This recap contains spoilers from the fourth episode of "Top of the Lake," airing April 1.
How do the characters in “Top of the Lake” communicate with each other, and how quickly do they choose to divulge information? This is a central question in this week’s episode, which finds significance in both a harrowing, complex monologue and the two most basic written responses in our language.
Though Al misjudges the tone of the evening, he correctly surmises that Tui’s case is hitting particularly close to home for Robin. In a stunning monologue that reminds us yet again of Elisabeth Moss’ vast natural talents as an actress -- as if five seasons of being “Mad Men” MVP Peggy Olsen weren’t enough -- Robin reveals that she was gang-raped as a young teenager living in Laketop. She subsequently had a baby daughter, who she put up for adoption, and who has recently contacted her in hopes of getting to know her biological parents. Robin doesn’t reveal -- and probably doesn’t know -- which of her four rapists is the father, but we do learn that Laketop local Sarge (Oscar Redding) was one of the culprits.
Al, who hasn’t been given much of a character arc up to this point in the series, here walks a queasily smudged line between vague gentlemanliness and predatory sexism. Probably fifteen years Robin’s senior, Al worked on the police force at the time of Robin’s rape and assures her that the young men were adequately punished (read: not incarcerated), even mentioning that Matt Mitcham forced Sarge to lick the buttholes of the other assailants as a method of humiliation. Al’s assumption that a revenge scenario, as opposed to legal justice, would quell Robin’s pain of being brutally violated shows not only his brazen misunderstanding of the situation, but also reflects the general misogyny lurking at the heart of Laketop society.
Equally upsetting are the following events of the evening. Robin becomes fall-over drunk, a reaction not in keeping with the amount of wine we see her drinking. “What was the alcohol level of that red?” she asks Al the next morning, with unapologetic suspicion in her voice. More importantly, she wakes up in Al’s bed, wearing his shirt and her underwear. He claims she threw up on her clothes, and that he didn’t take advantage of the situation. It speaks to the series’ subtle characterizations that in an episode where Al potentially date-rapes Robin -- we don’t know what happens between those crucial edits of Robin stumbling belligerently downstairs and waking up the next morning -- that we also feel a pang of sadness for Al. He’s a lonely guy, whether puttering about in his geometric mansion or forlornly waiting outside of Robin and Johnno’s tent.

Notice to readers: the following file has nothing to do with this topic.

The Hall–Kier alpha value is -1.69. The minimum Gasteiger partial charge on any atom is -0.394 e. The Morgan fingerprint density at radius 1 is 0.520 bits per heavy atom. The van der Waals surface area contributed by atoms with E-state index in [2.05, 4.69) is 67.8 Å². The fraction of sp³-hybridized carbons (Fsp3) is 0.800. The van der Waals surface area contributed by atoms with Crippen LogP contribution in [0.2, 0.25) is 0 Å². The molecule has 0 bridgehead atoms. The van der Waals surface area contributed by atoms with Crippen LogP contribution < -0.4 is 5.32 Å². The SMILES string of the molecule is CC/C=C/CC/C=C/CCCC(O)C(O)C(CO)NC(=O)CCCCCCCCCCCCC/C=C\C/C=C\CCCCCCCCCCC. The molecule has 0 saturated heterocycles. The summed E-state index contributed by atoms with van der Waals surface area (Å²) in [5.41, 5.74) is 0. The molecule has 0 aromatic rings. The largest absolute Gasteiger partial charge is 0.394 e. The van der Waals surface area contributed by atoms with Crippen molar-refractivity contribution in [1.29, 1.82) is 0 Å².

Johnno Mitcham wasn’t one of Robin's rapists (as Robin heartbreakingly mentions to Al, “He was my date,”) but Robin’s interest in rekindling a romance with him could be a subconscious move on her part to right the trauma of their abruptly ended first love, to find closure but also to recapture a sense of innocence.
In the later part of this episode, we see flashbacks to the night of Robin’s rape, as she and Johnno discuss what happened. Two points of significance: First, Johnno mentions that he has “something bad” to tell Robin about that evening, though he doesn’t elaborate; and second, we see a deerhead mounted on the dancehall wall during the prom flashback. Not only does the image of a deerhead have prominence in the show’s gorgeous opening credits, but similar taxidermied bucks adorn both Matt Mitcham’s home and Al’s office.
When Sarge approaches Robin at the local bar and fails to recognize her, he gives her this piggish come-on: “Have we fucked?” Robin breaks a beer glass in half and grinds the jagged end into Sarge’s torso, at which point Johnno intervenes, hauling her kicking and screaming out the bar. This sudden burst of passion -- both disturbingly grizzly and admirably badass -- gets Robin kicked off the Tui investigation the next morning.
Meanwhile, who is the person in the blue hoodie from Tui’s home videos? Robin catches a glimpse of the adolescent apparition while jogging, but loses him. (I couldn’t help but be reminded during this wonderfully ghostly sequence of Nicolas Roeg’s “Don’t Look Now” -- the primary-colored coat, the allusive nature and unknown identity of the person wearing it, the pursuer being lead into a malovelent labyrinth of mystery.) The blue hoodie-wearer turns out not to be a murderous dwarf but a local teen named Jamie (Luke Buchanan), a bone collector who’s taken an oath of silence against adults. When Robin tries to interview him, he holds up a hand in response: One hand has “Yes” written on it, while the other reads “No.”
When we look at Jamie’s silence in contrast with Robin’s monologue about her rape, it becomes apparent that this episode is about communication, and the strange intersection between personal stories and secrets. Robin is suddenly verbally forthcoming about her past -- and her spoken words are sharp, stinging and devastating -- while Tui’s disappearance is visually signified by one major yet brief written statement, “No one.” Similarly, Jamie’s opacity on the subject is signaled by the “Yes” and “No” on his hands. The secret of Tui’s disappearance isn’t yet ready to be revealed; it isn’t yet ready to be spoken out in the open like Robin’s heartrending history.
Bits and pieces: